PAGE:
Sherman’s Lagoon is a definite favorite among the marine conservation crowd. And for good reason. Artist Jim Toomey routinely shines light on conservation topics, like non-native species in the above strip. I thought it was certainly in keeping with my month-long unintentional focus on invasive species.

March 24, 2009

It Started With A Hit of Sardines


“For me it started with one hit of sardines…” says a dolphin in the latest video PSA released as a joint effort between NOAA, Mote Marine Laboratory, SeaWorld, Disney’s Animal Programs, Dolphin Quest, Dolphin Conservation Center of Marineland and several other supporting facilities. Don’t Feed Wild Dolphins is a website that shouldnt be necessary. However, it delivers a succinct and important message; when we interrupt natural feeding behavior for any animal, we put them at risk.

Researchers have documented a slew of negative impacts on fed wild dolphins from resultant shark attacks on caught-unaware-dolphins and serious injuries from boat propellers to competition between calves and mothers that starves calves. Several bites – some very serious – have also been documented and many dolphins have died after ingesting foreign objects and people food. In one of the more tragic cases, dolphin calves being fed in the Indian River Lagoon died after eating native pufferfish that are, on occasion, carriers of saxitoxin.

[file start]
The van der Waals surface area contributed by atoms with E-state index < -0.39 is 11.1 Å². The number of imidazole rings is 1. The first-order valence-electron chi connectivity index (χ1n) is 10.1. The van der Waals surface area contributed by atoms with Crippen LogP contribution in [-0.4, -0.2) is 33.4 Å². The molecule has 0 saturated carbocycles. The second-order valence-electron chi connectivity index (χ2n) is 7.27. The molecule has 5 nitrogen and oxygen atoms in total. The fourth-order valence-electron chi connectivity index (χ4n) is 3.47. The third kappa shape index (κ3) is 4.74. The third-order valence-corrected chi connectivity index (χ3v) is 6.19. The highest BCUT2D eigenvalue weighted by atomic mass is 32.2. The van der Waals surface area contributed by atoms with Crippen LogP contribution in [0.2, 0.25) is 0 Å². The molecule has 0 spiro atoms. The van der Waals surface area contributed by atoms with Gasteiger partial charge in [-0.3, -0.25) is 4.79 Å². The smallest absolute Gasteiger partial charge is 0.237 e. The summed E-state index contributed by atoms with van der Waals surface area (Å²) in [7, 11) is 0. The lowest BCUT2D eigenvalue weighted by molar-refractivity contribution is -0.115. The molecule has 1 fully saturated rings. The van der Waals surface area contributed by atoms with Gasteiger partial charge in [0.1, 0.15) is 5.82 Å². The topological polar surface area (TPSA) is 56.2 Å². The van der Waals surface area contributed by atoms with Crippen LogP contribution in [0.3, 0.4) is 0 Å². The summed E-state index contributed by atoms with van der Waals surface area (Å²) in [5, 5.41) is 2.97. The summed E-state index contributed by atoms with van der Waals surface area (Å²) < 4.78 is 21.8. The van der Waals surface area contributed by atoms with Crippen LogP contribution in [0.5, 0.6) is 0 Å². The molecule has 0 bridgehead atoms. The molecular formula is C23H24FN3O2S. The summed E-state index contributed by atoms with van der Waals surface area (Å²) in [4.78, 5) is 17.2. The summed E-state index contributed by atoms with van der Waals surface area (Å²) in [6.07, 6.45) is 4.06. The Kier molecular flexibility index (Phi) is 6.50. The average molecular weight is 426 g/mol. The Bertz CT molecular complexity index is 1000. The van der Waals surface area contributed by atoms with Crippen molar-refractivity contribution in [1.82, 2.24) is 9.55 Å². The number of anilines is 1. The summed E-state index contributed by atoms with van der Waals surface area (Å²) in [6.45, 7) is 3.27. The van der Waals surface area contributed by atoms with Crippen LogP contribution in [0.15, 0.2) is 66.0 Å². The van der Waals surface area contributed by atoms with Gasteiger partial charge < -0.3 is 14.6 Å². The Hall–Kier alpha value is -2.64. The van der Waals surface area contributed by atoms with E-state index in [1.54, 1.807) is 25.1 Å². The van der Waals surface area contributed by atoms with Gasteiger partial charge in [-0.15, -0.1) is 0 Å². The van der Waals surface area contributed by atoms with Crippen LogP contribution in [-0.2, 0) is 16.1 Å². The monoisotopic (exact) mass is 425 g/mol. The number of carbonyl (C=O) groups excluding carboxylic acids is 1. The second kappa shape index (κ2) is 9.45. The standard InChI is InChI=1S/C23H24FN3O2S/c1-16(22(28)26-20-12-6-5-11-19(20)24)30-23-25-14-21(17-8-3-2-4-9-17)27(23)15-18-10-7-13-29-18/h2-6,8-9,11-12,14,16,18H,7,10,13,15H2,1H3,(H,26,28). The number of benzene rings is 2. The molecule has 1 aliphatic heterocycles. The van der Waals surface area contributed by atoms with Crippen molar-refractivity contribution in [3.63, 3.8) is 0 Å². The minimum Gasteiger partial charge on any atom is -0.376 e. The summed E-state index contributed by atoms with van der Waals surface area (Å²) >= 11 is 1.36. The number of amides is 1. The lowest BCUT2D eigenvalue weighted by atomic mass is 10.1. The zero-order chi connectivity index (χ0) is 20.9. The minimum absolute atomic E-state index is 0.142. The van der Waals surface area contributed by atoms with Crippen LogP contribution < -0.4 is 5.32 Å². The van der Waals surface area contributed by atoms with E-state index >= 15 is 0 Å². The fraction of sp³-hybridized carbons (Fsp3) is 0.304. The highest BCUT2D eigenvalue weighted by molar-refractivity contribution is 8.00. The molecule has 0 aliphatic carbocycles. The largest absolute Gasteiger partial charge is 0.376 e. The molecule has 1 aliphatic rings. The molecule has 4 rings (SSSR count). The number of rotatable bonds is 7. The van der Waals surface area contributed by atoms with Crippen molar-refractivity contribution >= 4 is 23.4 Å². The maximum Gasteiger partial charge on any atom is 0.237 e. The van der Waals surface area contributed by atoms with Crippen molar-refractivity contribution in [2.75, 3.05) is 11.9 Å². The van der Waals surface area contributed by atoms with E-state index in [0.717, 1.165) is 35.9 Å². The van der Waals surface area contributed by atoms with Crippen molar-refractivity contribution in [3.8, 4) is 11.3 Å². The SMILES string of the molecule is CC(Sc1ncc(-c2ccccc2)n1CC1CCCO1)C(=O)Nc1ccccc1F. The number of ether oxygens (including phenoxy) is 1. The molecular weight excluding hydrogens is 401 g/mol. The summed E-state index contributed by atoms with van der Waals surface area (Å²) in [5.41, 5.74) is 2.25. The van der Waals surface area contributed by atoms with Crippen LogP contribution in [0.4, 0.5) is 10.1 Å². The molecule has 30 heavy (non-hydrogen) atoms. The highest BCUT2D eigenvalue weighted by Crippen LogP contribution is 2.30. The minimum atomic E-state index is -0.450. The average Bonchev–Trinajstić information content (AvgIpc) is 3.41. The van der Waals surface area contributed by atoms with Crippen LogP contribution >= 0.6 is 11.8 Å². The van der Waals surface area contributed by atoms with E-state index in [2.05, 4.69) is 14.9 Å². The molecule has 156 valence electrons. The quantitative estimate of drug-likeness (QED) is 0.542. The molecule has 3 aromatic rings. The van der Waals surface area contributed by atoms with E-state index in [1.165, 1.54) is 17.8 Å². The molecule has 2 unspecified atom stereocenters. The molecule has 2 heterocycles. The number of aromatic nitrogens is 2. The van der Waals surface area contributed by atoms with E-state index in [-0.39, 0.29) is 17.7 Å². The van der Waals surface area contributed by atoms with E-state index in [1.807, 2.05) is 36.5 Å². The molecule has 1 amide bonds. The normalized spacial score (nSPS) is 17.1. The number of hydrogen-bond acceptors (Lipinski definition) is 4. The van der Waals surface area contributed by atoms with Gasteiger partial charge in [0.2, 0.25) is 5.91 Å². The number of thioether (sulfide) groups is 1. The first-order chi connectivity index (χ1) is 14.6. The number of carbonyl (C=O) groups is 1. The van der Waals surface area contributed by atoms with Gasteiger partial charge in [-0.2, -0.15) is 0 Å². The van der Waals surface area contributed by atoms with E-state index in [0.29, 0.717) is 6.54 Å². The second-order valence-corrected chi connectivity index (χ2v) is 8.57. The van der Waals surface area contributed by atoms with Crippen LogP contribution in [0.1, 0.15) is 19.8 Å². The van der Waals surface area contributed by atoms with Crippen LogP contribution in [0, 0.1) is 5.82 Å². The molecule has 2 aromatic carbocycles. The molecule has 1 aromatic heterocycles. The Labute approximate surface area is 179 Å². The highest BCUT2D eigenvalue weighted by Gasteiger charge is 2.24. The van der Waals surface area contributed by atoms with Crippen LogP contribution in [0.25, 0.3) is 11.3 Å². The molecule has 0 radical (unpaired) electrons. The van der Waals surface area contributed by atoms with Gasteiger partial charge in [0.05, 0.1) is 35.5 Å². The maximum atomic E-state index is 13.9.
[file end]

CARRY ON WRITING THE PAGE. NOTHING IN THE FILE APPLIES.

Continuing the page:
I love that the video features other wildlife that also face huge risks from consistently being fed by people. While bears are not usually affected by handouts here in Florida, raccoons certainly are as are brown pelicans, manatees, alligators, wood storks and other imperiled wildlife. I’ve even heard of people feeding gopher tortoises, bobcats, and river otters. It doesnt matter if the animal is aggressive, dangerous, gentle, or otherwise. Feeding them doesn’t help, it only hurts. We need to re-establish their natural food sources and restore their habitat areas to truly provide for the future of our marine and terrestrial wildlife.

March 18, 2009

1,825 Plastic Bottles.. Just Awful


When I was little having a soda was completely out of the question. So was most other heavily processed foods and particularly sugary items. Putting an entire American-childhood category of food off limits made it something of a sinfully delicious indulgence when some of the fizzy high-fructose-corn-syrup confection did come my way. And as I became a teenager and was able to make my own decisions, it grew into a full blown addiction.

I used to think that downing at least two Cokes a day was no big deal. A cavity here or there sure, but no big deal. Right? Well, probably not right. At the height of my insomnia in college I was drinking a two-liter per day of the sugary stuff. And worse, to circumvent the weight problems that habit brought about, I made a switch over to Diet Coke in 2004. That may have been the worst idea of my life. Ever since Diet Coke has been an absolute mainstay in my diet and has done nothing for my bones, my teeth, or my conscience when it comes to the environment.